Getting a regular good night’s sleep slashes the risk of heart failure by more than 40 per cent, study finds
- Tulane researchers assessed data from more than 400,000 anonymous Britons
- Compared self-reported sleep quality and duration with history of heart issues
- Adults with the healthiest sleep patterns are 42% less likely to have heart failure
People who regularly get a good night’s sleep and are in a healthy nighttime routine are at a lower risk of heart failure than those who struggle to doze off.
A study of more than 400,000 Britons has revealed adults with the best sleep patterns have a 42 per cent reduced risk of heart disease compared to those with an unhealthy relationship with sleep.
The finding accounts for other factors such as age, genetics and the presence of conditions such as high blood pressure, diabetes and obesity.
Around 7.4 million people live with a heart and circulatory disease in the UK, more than double the number living with cancer and Alzheimer’s combined.
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A study of more than 400,000 Britons revealed adults with the best sleep patterns have a 42 per cent reduced risk of hear disease compared to those with an unhealthy relationship with sleep (stock)
Academics from Tulane University in New Orleans took data from the UK Biobank and gave the anonymous participants a ‘sleep score’ based on the data they submitted.
This was compared with their history of heart health over ten years and the data revealed a trend between the two.
A ‘sleep score’ is based on five behaviours: sleep duration, insomnia, snoring, whether they were early birds or night owls and if they suffered from daytime sleepiness.
The findings add to emerging evidence sleep problems may play a role in the development of heart failure.
Author Professor Lu Qi from Tulane University said: ‘The healthy sleep score we created was based on the scoring of these five sleep behaviours.
‘Our findings highlight the importance of improving overall sleep patterns to help prevent heart failure.’
Data analysis and questionnaires were used to examine the relationship between healthy sleep patterns and heart failure.
The researchers analysed data from 408,802 people who were 37 to 73-years-old when they were recruited between 2006 and 2010.
Early risers had an 8 per cent lower risk of heart failure and people who enjoyed seven to eight hours sleep a night had a 12 per cent lower risk. Not having frequent insomnia was also associated with a 17 per cent reduction in risk of having heart failure (stock)
Over a 10-year period, they recorded 5,221 cases of heart failure. Touchscreen questionnaires were also used to calculate sleep score, quality and patterns.
Sleep impacts on risk of heart health
- Good quality sleep is associated with:
- 8% lower in early risers
- 12% lower in those who slept 7 to 8 hours daily
- 17% lower in those who did not have frequent insomnia
- 34% lower in people who report no daytime sleepiness
People with the overall best sleep pattern were 42 per cent less likely to have heart failure, the researchers found.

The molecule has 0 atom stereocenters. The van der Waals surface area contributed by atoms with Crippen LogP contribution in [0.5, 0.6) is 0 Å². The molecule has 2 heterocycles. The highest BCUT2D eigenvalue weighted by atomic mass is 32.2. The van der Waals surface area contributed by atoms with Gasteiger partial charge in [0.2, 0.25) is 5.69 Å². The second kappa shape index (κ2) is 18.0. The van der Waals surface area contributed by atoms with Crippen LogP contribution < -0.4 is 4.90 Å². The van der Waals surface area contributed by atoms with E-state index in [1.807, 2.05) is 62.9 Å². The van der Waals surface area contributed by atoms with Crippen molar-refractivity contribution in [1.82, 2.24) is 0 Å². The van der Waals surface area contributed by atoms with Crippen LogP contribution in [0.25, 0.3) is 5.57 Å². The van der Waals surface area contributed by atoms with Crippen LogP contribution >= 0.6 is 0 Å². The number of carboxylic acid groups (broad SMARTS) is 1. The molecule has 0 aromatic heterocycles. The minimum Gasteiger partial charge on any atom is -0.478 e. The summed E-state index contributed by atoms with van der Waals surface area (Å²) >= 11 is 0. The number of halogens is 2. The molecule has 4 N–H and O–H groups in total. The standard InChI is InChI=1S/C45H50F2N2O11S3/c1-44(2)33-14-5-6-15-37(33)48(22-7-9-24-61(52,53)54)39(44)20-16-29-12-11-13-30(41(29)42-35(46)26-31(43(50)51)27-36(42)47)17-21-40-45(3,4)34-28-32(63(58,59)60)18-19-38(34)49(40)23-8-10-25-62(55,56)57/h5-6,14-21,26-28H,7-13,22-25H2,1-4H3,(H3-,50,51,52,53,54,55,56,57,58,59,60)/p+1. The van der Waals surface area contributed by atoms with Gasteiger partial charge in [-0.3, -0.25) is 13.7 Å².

Those who reported having no daytime sleepiness were 34 per cent less likely to suffer from heart failure.
Early risers had an 8 per cent lower risk of heart failure and people who enjoyed seven to eight hours sleep a night had a 12 per cent lower risk.
Not having frequent insomnia was also associated with a 17 per cent reduction in risk of having heart failure, the researchers also found.
Heart failure affects more than 26 million people worldwide and numbers are expected to increase among ageing populations like the UK’s.
Getting a good night’s sleep has been linked with a number of mental and physical health benefits, including a healthy heart and strong immune system.
While the NHS recommends adults get between six and nine hours kip a night, at least 20 per cent of the population struggles to fall asleep.
The findings were published in the journal Circulation.
HOW TO COPE WITH SLEEP PROBLEMS
Poor sleep can lead to worrying and worrying can lead to poor sleep, according to the mental-health charity Mind.
A lack of shut eye is considered a problem when it impacts on a person’s daily life.
As a result, they may feel anxious if they believe lack of sleep prevents them from rationalising their thoughts.
Insomnia is also associated with depression, psychosis and PTSD.
Establishing a sleep routine where you go to bed and get up at the same time every day can help a person spend less time in bed and more time asleep.
Calming music, breathing exercises, visualising pleasant memories and meditation also encourage shut eye.
Having tech-free time an hour or so before bed can also prepare you for sleep.
If you still struggle to nod off, keeping a sleep diary where you record the hours you spend asleep and the quality of your shut eye on a scale of one to five can be a good thing to show your doctor.
Also note how many times you wake in the night, if you need to nap, if you have nightmares, your diet and your general mood.
Sleep problems can be a sign of an underlying physical condition, like pain.
Talking therapies can help your recongise unhelpful thought patterns that might affect sleep.
While medication, such as sleeping pills, can help break short periods of insomnia and help you return to better a sleeping pattern.